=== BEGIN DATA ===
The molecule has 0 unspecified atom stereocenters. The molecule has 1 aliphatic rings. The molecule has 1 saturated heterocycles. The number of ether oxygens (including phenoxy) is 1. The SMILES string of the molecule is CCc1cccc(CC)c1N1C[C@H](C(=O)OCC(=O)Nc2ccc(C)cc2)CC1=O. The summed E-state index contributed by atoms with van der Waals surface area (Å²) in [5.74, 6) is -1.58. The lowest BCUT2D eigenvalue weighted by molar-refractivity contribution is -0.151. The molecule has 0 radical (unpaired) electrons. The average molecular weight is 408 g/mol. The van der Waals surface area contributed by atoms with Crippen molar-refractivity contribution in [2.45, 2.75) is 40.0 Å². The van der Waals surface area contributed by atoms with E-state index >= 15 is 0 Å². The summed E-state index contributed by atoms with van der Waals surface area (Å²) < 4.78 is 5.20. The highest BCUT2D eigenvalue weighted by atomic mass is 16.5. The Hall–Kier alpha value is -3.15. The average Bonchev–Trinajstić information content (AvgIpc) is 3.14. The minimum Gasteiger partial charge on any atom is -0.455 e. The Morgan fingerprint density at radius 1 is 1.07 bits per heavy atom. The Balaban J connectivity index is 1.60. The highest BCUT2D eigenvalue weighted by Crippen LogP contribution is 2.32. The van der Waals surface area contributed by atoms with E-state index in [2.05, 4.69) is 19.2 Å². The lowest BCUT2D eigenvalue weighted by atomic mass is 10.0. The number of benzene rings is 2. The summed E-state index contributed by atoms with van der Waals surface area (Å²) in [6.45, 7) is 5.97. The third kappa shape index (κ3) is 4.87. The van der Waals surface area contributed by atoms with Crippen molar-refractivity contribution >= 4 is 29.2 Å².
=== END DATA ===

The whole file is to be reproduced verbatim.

The molecule has 0 unspecified atom stereocenters. The molecule has 1 aliphatic rings. The molecule has 1 saturated heterocycles. The number of ether oxygens (including phenoxy) is 1. The SMILES string of the molecule is CCc1cccc(CC)c1N1C[C@H](C(=O)OCC(=O)Nc2ccc(C)cc2)CC1=O. The summed E-state index contributed by atoms with van der Waals surface area (Å²) in [5.74, 6) is -1.58. The lowest BCUT2D eigenvalue weighted by molar-refractivity contribution is -0.151. The molecule has 0 radical (unpaired) electrons. The average molecular weight is 408 g/mol. The van der Waals surface area contributed by atoms with Crippen molar-refractivity contribution in [2.45, 2.75) is 40.0 Å². The van der Waals surface area contributed by atoms with E-state index >= 15 is 0 Å². The summed E-state index contributed by atoms with van der Waals surface area (Å²) < 4.78 is 5.20. The highest BCUT2D eigenvalue weighted by atomic mass is 16.5. The Hall–Kier alpha value is -3.15. The average Bonchev–Trinajstić information content (AvgIpc) is 3.14. The minimum Gasteiger partial charge on any atom is -0.455 e. The Morgan fingerprint density at radius 1 is 1.07 bits per heavy atom. The Balaban J connectivity index is 1.60. The highest BCUT2D eigenvalue weighted by Crippen LogP contribution is 2.32. The van der Waals surface area contributed by atoms with E-state index in [2.05, 4.69) is 19.2 Å². The lowest BCUT2D eigenvalue weighted by atomic mass is 10.0. The number of benzene rings is 2. The summed E-state index contributed by atoms with van der Waals surface area (Å²) in [6.45, 7) is 5.97. The third kappa shape index (κ3) is 4.87. The van der Waals surface area contributed by atoms with Crippen molar-refractivity contribution >= 4 is 29.2 Å².